Perhaps your partner can’t construct an anchor, has no good ice, maybe he dropped his axes and was pulled off his feet and is facing the crevasse headfirst holding on for deal life. Maybe they don’t know what to do, as many a great climber can be a total novice to technical self-rescue techniques (would you ask a ‘wad’ if they knew how to do a rescue?). Whatever the reason you’ve gone down the hole and no one seems to be pulling you out. So let me ask you how you’re going to climb up? Prusik right? What if you’re jammed in so tight you can’t get them off your harness? What if they’ve been ripped off your harness, or you simply forgot to carry them? How else could you climb up the rope? Another question then, have you ever climbed a rope before, like twenty metres with all your junk on and a pack (do you know how to deal with your pack?). OK, you’ve got some prusiks (yay!!!), BUT your arm is broken!!!! Can you climb a rope with one hand! What if it’s dark and your head-torch has gone to the bottom of the slot, can you get out by touch alone?
Now, these are some of the questions you need to ask yourself as a climber and should be factored into real-world training.
Get good at climbing ropes
So you’re going to be climbing up yourself, so how good is that skill set? Climbing up a tree once in a campsite using prusik loops does not a master make. I would recommend learning all you can about rope climbing, from two jumars (handled and handled and Croll), to mini ascenders (Tibloc, Duck, Ropeman), to Prusiks (rope and slings and shoelaces), to less conventional techniques (Guide plate, locking munter, alpine clutch). You need to be able to carry these out in a safe and effective manner (learn how to use back up knots) in a safe environment, then try them with a pack on, clothes, boots and mitts etc.
Three is a good number
A party of three is a good number for trips into the mountains, especially the greater rangers. It has many benefits and few cons, one of the biggest being you’re much better able to deal with problems, getting someone out of a crevasse being a major one.
Get on your skis
The best way to avoid falling down holes is to spread your weight, and so almost all travel in the mountains should be on skis (if you can’t ski then use them just on the flat). Snowshoes are far less effective, and boots alone are far less effective still. A second advantage of having skis is that they can make good anchors if someone does go down a hole (what to do if you’re down a hole wearing skis should be part of your strategy).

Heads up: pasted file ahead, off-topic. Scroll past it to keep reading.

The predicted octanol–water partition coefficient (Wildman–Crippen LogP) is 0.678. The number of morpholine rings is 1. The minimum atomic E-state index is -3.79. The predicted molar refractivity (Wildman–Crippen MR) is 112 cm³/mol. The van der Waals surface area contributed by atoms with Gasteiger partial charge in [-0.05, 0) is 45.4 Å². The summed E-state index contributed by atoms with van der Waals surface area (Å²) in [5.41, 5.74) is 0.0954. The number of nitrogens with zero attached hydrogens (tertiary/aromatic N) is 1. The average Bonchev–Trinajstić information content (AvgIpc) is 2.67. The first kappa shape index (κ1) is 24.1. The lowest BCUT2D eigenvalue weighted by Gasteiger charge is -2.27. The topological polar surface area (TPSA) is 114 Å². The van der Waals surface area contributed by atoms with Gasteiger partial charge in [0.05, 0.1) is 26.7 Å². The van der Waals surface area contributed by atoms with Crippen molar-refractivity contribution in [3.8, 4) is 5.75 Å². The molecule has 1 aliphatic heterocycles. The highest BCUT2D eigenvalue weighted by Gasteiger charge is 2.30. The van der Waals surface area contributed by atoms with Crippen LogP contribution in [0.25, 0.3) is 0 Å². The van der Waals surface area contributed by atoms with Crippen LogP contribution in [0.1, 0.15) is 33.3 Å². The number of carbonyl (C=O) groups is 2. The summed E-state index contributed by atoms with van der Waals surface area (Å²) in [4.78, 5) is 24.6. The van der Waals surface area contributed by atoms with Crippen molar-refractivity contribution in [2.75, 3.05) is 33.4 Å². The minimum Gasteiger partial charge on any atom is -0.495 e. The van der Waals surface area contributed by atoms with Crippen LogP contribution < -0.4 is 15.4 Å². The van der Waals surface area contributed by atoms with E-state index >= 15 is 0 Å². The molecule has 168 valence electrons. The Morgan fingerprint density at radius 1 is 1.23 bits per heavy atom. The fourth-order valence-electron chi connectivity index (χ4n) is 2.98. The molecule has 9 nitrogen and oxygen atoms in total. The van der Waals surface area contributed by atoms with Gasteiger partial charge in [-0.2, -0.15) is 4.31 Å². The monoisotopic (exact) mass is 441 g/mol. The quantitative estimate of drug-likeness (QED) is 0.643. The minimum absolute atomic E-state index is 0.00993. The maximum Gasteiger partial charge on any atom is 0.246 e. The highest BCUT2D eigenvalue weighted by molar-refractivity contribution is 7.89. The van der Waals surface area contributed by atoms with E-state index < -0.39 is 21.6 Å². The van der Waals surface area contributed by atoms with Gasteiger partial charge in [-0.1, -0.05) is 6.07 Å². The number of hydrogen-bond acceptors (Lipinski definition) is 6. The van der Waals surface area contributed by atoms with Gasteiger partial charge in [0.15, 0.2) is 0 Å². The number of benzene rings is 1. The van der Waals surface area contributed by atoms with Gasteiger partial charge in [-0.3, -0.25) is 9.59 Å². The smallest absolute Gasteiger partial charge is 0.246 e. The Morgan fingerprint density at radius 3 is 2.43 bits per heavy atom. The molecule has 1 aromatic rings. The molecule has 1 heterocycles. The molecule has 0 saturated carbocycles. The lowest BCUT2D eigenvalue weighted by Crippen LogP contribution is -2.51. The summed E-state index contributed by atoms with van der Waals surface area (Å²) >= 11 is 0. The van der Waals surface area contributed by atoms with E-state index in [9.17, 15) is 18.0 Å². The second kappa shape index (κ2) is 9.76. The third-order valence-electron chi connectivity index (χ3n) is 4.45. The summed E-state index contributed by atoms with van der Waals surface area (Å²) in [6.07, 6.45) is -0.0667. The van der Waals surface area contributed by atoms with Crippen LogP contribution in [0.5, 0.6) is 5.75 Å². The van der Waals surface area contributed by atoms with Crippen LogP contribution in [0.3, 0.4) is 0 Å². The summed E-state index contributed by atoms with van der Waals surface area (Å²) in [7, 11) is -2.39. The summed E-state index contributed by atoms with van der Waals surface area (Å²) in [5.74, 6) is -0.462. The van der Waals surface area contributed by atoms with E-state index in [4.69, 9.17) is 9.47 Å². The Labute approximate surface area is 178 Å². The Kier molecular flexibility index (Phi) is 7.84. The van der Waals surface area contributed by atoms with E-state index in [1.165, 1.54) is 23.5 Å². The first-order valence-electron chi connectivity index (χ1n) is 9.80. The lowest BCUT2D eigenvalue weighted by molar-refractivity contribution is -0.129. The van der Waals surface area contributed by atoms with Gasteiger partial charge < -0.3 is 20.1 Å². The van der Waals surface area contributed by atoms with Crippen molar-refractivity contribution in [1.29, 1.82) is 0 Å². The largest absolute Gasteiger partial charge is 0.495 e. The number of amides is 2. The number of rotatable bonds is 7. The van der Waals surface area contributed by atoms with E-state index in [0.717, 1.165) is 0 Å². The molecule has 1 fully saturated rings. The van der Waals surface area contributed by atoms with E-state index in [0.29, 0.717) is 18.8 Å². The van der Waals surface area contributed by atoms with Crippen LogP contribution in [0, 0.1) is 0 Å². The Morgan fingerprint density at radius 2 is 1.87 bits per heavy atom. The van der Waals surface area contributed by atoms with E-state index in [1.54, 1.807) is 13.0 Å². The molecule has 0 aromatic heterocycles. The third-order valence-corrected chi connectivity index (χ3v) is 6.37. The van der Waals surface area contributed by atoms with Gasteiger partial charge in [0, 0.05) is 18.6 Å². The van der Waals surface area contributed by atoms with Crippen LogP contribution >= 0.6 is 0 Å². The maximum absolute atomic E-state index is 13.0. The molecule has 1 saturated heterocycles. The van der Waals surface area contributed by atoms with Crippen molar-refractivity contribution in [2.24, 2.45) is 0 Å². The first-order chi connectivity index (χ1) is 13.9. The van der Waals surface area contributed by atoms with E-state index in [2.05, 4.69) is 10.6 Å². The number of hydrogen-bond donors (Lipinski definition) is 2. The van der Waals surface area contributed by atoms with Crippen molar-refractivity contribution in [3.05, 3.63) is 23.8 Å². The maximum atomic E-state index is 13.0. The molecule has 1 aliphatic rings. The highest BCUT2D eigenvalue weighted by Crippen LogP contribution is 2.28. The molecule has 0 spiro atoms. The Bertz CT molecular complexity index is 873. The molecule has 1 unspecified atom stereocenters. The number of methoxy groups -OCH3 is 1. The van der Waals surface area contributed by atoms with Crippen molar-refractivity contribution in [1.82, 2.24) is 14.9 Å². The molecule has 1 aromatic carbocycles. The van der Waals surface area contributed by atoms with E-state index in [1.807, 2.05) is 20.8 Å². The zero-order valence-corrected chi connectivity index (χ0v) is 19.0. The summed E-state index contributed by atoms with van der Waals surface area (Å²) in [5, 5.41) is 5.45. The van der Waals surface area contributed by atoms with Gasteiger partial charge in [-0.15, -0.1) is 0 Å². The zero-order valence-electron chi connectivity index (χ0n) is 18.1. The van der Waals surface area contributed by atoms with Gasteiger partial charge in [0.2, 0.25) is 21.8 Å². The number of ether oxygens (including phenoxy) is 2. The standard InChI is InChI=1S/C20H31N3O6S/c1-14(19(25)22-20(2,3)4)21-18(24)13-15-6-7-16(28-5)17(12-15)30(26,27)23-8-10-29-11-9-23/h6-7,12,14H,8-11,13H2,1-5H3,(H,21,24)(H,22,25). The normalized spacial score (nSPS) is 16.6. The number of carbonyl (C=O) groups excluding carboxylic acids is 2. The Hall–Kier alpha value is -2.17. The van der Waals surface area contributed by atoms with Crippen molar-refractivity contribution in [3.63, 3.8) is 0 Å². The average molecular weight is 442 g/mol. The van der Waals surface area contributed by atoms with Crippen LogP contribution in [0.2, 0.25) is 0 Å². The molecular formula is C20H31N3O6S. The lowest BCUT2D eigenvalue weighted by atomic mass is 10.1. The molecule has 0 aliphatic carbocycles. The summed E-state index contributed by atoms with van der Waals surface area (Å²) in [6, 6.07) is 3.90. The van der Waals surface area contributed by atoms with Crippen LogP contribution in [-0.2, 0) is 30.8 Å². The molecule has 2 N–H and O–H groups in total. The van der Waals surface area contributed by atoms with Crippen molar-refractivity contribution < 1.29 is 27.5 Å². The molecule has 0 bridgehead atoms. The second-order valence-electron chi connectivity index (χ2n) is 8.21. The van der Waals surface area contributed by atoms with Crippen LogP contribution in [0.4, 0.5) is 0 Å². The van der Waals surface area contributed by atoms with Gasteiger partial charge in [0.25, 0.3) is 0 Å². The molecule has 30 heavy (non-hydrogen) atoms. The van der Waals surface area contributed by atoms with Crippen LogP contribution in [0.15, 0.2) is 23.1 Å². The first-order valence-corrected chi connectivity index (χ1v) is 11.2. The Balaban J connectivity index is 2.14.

Never take it for granted there are no crevasses somewhere because a hundred people have passed that way. Such assumptions often lead to people falling down holes on well-trodden paths. Changes in the weather, the time of the day, a dozen little factors can all come into play, but often the reason why one person falls down a hole when dozens have walked over it is just a mystery, a random accident, your only defence your luck or being roped up (I’d go with the latter).
The rogue crevasse
I know several people who fell down crevasses in safe spots, even seen a film of a piste basher going down a huge hole in Antarctica where it was 100% safe, all victims to the rogue crevasse. These things appear where they should not and bite you in the ass when they should be sleeping. They have no rhyme or reason, but you should always be on the lookout for them!
Don’t let down your guard
The early fear of crevasses tends to fade quickly, and then it’s easy to lose that edge altogether, wandering around unroped the reason being, well it’s so uncool!
You may think that some glacial areas are safe, or you can see where the crevasses are and won’t fall in (you’ve never fallen in one before, why now?). Well, things to fall down do not only include traditional gaps in the ice but all sorts of hazards, so it’s best to stay roped up all the time (‘where there’s rope there’s hope’). Imagine you were climbing over some huge industrial building site, here there would be no crevasses but plenty of pitfalls and dangers, so just because it doesn’t look like a crevasse don’t imagine you’re safe.
Doing a Bieber
The most important thing to know about crevasse falls is that they are instantaneous, one minute you’re on the surface, the next you’re falling. The lucky get wedge before they fall in, or the slot in too narrow to take your body (but can still injure you), but for the rest, they’re at the bottom before they know it. UKC’s ’ The Hard Way Down: A Brutal Reminder of Alpine Danger’ is a fantastic story of how a crevasse fall plays out, and remember that a crevasse does not respect skill or experience: gravity is gravity. If you want one final demonstration of how quick a fall can be, well just watch this gif of Justin Bieber falling down an open trap door.
Petzl Tips on glacier travel on skis SKILLS: Glacial Travel: Part One, The Basics The Hard Way Down: A Brutal Reminder of Alpine Danger Crevasse crash: could it happen to you? How to Make a Z-Drag or Z-Pulley System: Backcountry Essentials Presented by BMC Insurance
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Andrew Kirkpatrick is a British mountaineer, author, motivational speaker and monologist. He is best known as a big wall climber, having scaled Yosemite's El Capitan 30+ times, including five solo ascents, and two one day ascents, as well as climbing in Patagonia, Africa, Alaska, Antarctica and the Alps.Follow @ Instagram